Creating a Will is essential during your lifetime
Everyone over the age of 18 should have a Will in place which they should review every few years. Additionally, it should be reviewed if there is a significant change in your life such as marriage, children, the purchase of a property or divorce.
There are legal requirements for a Will to be legally valid; it is not enough to make verbal promises or to write down how you would like to divide your estate. Make your wishes known within a valid Will.
Important things to consider:
- If you own property outside of England and Wales your foreign assets may have to be distributed according to the laws in that country. This means that you may require more than one Will.
- If you have jointly owned assets it is important to note on death the jointly owned asset will automatically pass to the survivor regardless of what is stated in your Will. There are however steps that can be taken in order to overcome this issue.
- A Will only takes effect after you pass away. If you lack capacity during your lifetime you will require separate documents known as Lasting Power of Attorney. However, you must create this while you have the capacity to do so.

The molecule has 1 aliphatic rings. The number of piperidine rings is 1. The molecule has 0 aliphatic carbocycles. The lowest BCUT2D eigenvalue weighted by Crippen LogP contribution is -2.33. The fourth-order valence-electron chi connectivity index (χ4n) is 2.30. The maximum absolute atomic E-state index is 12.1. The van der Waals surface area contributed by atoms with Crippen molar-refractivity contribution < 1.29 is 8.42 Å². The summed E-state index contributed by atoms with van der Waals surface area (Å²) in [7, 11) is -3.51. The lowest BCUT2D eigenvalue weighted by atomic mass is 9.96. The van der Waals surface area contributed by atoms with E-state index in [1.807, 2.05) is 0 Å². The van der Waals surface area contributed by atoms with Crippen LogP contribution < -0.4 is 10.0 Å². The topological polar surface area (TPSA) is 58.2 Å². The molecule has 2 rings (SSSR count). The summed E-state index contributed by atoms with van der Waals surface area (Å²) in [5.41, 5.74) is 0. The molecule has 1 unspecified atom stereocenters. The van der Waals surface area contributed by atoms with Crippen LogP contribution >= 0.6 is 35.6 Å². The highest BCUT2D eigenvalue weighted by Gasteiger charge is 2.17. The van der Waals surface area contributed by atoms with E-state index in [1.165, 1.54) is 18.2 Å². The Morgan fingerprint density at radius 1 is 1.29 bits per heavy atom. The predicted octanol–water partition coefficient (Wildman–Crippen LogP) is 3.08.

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If you die without having a valid Will in place, the Rules of Intestacy will determine how to distribute your estate.
You may be surprised to learn that the Rules of Intestacy do not cater for unmarried couples, even if they are engaged or living together, the law will not take this into account.
If there are no surviving blood relatives your estate will go to the Crown.
When having your Will drafted you will need to think of at least one Executor to name in your Will. This is the person who will collect in your assets and distribute them in accordance with your Will.
You can name a professional or a friend or family member to act as your Executor.
You should also consider funeral wishes and what gifts you would like to leave in your Will.
If you are excluding a certain individual from your Will, it is important that the relevant steps are taken in order to protect your estate from any potential claims.
There has been a rise in contentious probate claims recently, therefore if you believe your estate could be challenged, certain steps should be taken to reduce the risk of a successful claim.
If you have young children, you are able to appoint one or more guardians within your Will.
Furthermore, if you are leaving your children an inheritance and they have not reached the age of 18, they will require someone to look after this money until they are old enough to inherit.
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